More Stories About Terrifying Hydraulic Lifts From Football Videographers

Earlier, we brought you Anonymous's account of videotaping football practice from a scissor lift under circumstances similar to those that precipitated Declan Sullivan's death. Readers sent in their own experiences with the perils of videotaping from lifts.

From Mark:

I performed the exact same duties as Declan as both a student and then later as an employee for a current top 25 FBS team from 1992-1996. Shooting from those lifts was unnerving on a good day. Depending on the quality of the lifts, they would rock back and forth if you moved the slightest bit. Add in wind and it was absolutely terrifying. I feel so terrible for this student.

At the time I was there, the video department functioned at the bottom end of the coaching tree. The video coordinator took orders from the video liaison for the coaches, normally a Grad Assist or Assist Coach. There was pressure to deliver "good" quality practice scouting video passed down from the liaison to the video department. Keep in mind these are 24-25 year olds passing down orders to 18-21 year olds. As with any organization, there are lots of layers in college athletics and the video department is typically at the bottom of the food chain. Coach was never directly tied to the decision on weather or not it was safe to be up in the lifts.

In 1994, I was screamed at by the video coordinator at the time, for lowering my 45ft scissor lift halfway down, during extremely high winds during a spring game. The lift was swaying 3ft in each direction and had become unstable. This video coordinator threatened to fire me on the spot at halftime and only backed off when I told him to switch places with me. Point being, this was one dumb kid, passing down orders to another dumb kid while the coaches were oblivious to what was actually happened while consumed with what is going on at the field level. That poor Declan probably had no idea he could have come down off that lift. He most likely never thought it was an option.

Once promoted to the video coordinator spot in 1995, I used another scissor lift accident, at a nearby university, as a catalyst for the athletic department to create stationary shooting platforms and have OSHA examine our workplace safety. Thankfully the AD staff and the Coaches embraced the changes and implemented an entire set of new safety policies that were enforced outside the coaching staff.

Unfortunately, most universities will only act after a tragedy like this strikes.

Rob:

I also was a video assistant for an FBS football team, for two years. Now during practices I filmed from the sideline, not the end zone like Declan Sullivan and Anonymous. That meant that I (and one other person + equipment) was in between the team's two practice fields in one of these (a boom lift, not a scissor lift):

http://www.ur.com/index.php/equi...

It's hard to tell from one picture, but there are basically three ways you can go upwards in one of these:

1) Raise the angle of the main arm away from the ground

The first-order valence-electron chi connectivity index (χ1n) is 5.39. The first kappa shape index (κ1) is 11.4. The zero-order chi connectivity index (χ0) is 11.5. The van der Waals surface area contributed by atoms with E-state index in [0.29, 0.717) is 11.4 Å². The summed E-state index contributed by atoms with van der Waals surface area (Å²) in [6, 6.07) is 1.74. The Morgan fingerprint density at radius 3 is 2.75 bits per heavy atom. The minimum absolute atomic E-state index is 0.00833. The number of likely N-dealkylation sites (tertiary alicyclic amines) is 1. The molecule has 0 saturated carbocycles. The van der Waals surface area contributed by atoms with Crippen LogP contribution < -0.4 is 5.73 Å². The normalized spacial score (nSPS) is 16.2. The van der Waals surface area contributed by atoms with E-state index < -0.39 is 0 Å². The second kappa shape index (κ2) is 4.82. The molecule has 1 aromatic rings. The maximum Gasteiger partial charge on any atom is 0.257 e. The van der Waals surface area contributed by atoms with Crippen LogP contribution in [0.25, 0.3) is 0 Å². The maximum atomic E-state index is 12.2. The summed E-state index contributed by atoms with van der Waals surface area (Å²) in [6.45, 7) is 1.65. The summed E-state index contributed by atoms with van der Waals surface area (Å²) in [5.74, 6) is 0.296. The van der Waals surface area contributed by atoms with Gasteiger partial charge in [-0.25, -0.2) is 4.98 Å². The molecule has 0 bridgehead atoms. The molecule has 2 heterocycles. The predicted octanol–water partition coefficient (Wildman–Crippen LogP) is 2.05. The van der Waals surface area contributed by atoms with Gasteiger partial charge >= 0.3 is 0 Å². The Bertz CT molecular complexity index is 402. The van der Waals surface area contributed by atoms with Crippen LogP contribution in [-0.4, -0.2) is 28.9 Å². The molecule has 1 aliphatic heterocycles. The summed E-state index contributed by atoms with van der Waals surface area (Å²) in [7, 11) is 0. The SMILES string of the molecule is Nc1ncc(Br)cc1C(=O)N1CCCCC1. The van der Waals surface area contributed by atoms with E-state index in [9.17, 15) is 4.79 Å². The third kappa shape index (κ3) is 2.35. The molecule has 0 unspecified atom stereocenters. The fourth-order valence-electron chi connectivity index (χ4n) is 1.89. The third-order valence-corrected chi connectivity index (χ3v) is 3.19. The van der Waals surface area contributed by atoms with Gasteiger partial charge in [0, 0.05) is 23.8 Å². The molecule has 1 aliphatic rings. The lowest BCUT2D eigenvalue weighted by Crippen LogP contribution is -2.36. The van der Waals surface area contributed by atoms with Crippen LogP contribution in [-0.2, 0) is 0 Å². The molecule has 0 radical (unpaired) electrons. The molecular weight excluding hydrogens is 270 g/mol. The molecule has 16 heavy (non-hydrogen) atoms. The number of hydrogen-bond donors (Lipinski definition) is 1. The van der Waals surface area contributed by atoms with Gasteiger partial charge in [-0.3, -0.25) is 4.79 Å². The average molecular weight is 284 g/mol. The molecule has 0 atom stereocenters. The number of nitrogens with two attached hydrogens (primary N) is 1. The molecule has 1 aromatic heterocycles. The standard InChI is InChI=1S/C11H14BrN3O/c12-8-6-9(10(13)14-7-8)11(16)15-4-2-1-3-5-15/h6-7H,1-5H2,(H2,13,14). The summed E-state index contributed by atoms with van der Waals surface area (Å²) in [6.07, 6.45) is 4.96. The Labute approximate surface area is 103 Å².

2) Extend the length of that arm
3) Raise the angle of the bucket itself

Now we always did 1 and 2 as far as possible, but 3 just enough to give us good visibility. One day when it was very windy I remember us fighting directly with our head coach, who wanted us to go up as high as absolutely possible (because this allows you to film maybe an extra yard in any direction at a time, which of course we had proof of).

Luckily my co-worker had been there longer than the coach (and the coach was in his 6th or 7th year at that point) so they argued back and forth, and she talked him out of it.

Not the best story, I know. Overall though, from my experience, I would say that any FBS coach will take a perceived edge in analyzing their team over the safety of their staff, 99 times out of 100.

One more thing - filming field goal kicking without a net in front of you, like we had to do in our practice bubble, is a fun time. I remember being told as I went up for the first time: "Make sure you get the shot, and don't let anything happen to the camera, it's worth more than you. Other than that, good luck." That's more of just a funny story though, getting hit by a football isn't exactly life-threatening.

EJ:

I have been a videographer since i was 17 both for my high school and college. my high school used a scaffolding and my college uses a scissor lift, similar to that of Notre Dames. After that incident i refused to go up on it anytime after this, good or bad. even if the wind is only 10-15 m.p.h. Not mention the threat of field goals and shaky railings that could lead to a fall. there was one game two years ago hail, sleet snow mixture, and one of the coaches forced me to stay up on the lift. luckily nothing this tragic happend to me, but very well could have. i had a poncho and umbrella and both flew off of me. i just remember the left swaying back and forth. the winds were not as strong but violent none the less. these things go as high or just as high as a regulation NCAA goal post. but every program in the country uses 1 or more. however there is equipment available such as ravens and skyhawks that can be used to get the same angle that these lifts get, while the operator is safely on ground level or even inside. i never understood why coaches feel the need to rent lifts for season for virtually the same price as one of the skyhawks or ravens, and those can last longer and now we see, can save a work study kid's life.

here is a link to the equipment im talking about.

http://ussportsvideo.com/usspt2.htm#sky...

Keep sending your stories to tips@deadspin.com, subject "scissor lift."